So how do you figure out your values? Just follow the instructions below:

  1. For Horizontal line (left):
    1. Set the X value to zero.
    2. Set the Y value to half of the vertical axis Maximum Bounds value, which you have previously set (140,000/2=70,000).
  2. For Horizontal line (right):
    1. Set the X value to the horizontal axis Maximum Bounds value (30,000).
    2. Set the Y value to half of the vertical axis Maximum Bounds value (140,000/2=70,000).
  3. For Vertical line (bottom):
    1. Set the X value to half of the horizontal axis Maximum Bounds value (30,000/2=15,000).
    2. Set the Y value to zero.
  4. For Vertical line (top):
    1. Set the X value to half of the horizontal axis Maximum Bounds value (30,000/2=15,000).
    2. Set the Y value to the vertical axis Maximum Bounds value (140,000).

Here is how it looks:

Fill the helper table

Step #6: Add the quadrant lines to the chart.

Once you have set up the table, it’s time to move the values to the chart.

Right-click on the chart, choose “Select Data,” and click “Add” in the window that appears.

First, let’s add the horizontal quadrant line.

Click the “Series X values” field and select the first two values from column X Value (F2:F3). Move down to the “Series Y values” field, select the first two values from column Y Value (G2:G3). Under “Series name,” type Horizontal line. When finished, click “OK.”

Add the horizontal quadrant line

Next, tackle the vertical quadrant line. Click the “Add” button again and move the remaining data to the chart.

Click the “Series X values” field, select the remaining two values from column X Value (F4:F5). Move down to the “Series Y values” field and select the remaining two values from column Y Value (G4:G5). Under “Series name,” type Vertical line. When finished, click “OK.”

Add the vertical quadrant line

Step #7: Change the chart type of the newly-added elements.

The worst is behind us. Now it’s time to connect the dots.

Right-click on any of the four dots and pick “Change Series Chart Type” from the menu.

Change the chart type of the newly-added elements

In the “Chart Type” dropdown menu next to the two series representing the quadrant data (“Vertical line” and “Horizontal line”), choose “Scatter with Smooth Lines.”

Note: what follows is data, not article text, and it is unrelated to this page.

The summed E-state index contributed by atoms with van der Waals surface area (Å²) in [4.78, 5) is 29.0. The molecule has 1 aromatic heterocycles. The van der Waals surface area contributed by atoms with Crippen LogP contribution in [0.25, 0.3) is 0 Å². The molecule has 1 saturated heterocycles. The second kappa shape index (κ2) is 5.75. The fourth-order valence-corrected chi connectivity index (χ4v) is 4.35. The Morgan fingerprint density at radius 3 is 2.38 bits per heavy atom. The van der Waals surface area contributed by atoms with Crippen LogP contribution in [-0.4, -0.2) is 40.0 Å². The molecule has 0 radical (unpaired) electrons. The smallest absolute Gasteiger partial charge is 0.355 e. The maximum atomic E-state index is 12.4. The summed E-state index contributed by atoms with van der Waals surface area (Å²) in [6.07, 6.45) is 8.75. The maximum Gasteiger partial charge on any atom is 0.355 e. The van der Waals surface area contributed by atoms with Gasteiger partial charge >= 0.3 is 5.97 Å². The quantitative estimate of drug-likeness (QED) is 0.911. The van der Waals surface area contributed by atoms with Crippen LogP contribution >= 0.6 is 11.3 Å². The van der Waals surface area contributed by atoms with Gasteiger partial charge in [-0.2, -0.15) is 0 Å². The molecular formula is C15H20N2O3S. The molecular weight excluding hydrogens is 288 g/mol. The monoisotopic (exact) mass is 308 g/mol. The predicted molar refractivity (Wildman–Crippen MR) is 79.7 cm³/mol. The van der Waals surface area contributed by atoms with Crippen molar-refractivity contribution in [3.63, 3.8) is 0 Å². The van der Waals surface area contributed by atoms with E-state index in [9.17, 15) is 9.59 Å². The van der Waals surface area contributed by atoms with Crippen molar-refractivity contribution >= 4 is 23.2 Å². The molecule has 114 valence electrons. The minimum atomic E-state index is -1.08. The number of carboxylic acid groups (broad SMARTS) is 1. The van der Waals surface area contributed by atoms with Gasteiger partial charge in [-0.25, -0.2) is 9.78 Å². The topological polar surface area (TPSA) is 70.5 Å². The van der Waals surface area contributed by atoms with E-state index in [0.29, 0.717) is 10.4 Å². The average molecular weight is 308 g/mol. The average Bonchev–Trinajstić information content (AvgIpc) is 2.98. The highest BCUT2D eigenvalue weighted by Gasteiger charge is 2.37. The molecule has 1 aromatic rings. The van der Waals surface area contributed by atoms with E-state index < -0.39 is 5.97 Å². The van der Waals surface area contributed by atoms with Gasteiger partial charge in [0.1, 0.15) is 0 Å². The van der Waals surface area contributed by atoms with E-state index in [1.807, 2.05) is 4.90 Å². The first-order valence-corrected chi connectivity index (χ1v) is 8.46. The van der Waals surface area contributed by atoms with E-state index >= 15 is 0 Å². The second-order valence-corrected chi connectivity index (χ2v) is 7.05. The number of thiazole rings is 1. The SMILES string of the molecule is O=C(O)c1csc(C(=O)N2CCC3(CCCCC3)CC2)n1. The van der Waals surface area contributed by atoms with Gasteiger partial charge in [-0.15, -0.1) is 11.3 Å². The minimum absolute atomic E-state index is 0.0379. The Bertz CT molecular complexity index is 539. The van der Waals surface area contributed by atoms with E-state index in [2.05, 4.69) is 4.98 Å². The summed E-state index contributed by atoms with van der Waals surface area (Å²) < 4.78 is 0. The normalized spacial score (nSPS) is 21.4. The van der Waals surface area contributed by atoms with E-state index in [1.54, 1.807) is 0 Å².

Scatter with Smooth Lines

Step #8: Modify the quadrant lines.

Let’s slightly alter the quadrant lines to make them fit the chart style.

Right-click on the horizontal quadrant line and choose “Format Data Series.”

Modify the quadrant line

Once the task pane pops up, do the following:

  1. Switch to the Fill & Line tab.
  2. Click the “Fill Color” icon to pick your color for the line.
  3. Set the Width value to 1 pt.

Format the horizontal quadrant line

Repeat the same process for the vertical quadrant line.

Step #9: Add the default data labels.

We’re almost done. It’s time to add the data labels to the chart.

Right-click any data marker (any dot) and click “Add Data Labels.”

Add the default data labels

Step #10: Replace the default data labels with custom ones.

Link the dots on the chart to the corresponding marketing channel names.

To do that, right-click on any label and select “Format Data Labels.”

Format data labels in Excel

In the task pane that comes up, do the following:

  1. Navigate to the Label Options tab.
  2. Check the “Value From Cells” box.
  3. Select all the names from column A.
  4. Click “OK.”
  5. Uncheck the “Y Value” box.
  6. Under Label Position, select “Above.”

Replace the default data labels with custom ones

You can customize the labels by playing with the font size, type, and color under Home > Font.

Step #11: Add the axis titles.

As a final adjustment, add the axis titles to the chart.

  1. Select the chart.
  2. Go to the Design tab.
  3. Choose “Add Chart Element.
  4. Click “Axis Titles.
  5. Pick both “Primary Horizontal” and “Primary Vertical.

Add the axis titles

Change the axis titles to fit your chart, and you’re all set.

Quadrant chart in Excel

And that is how you harness the power of Excel quadrant charts!

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Download our free Quadrant Chart Template for Excel.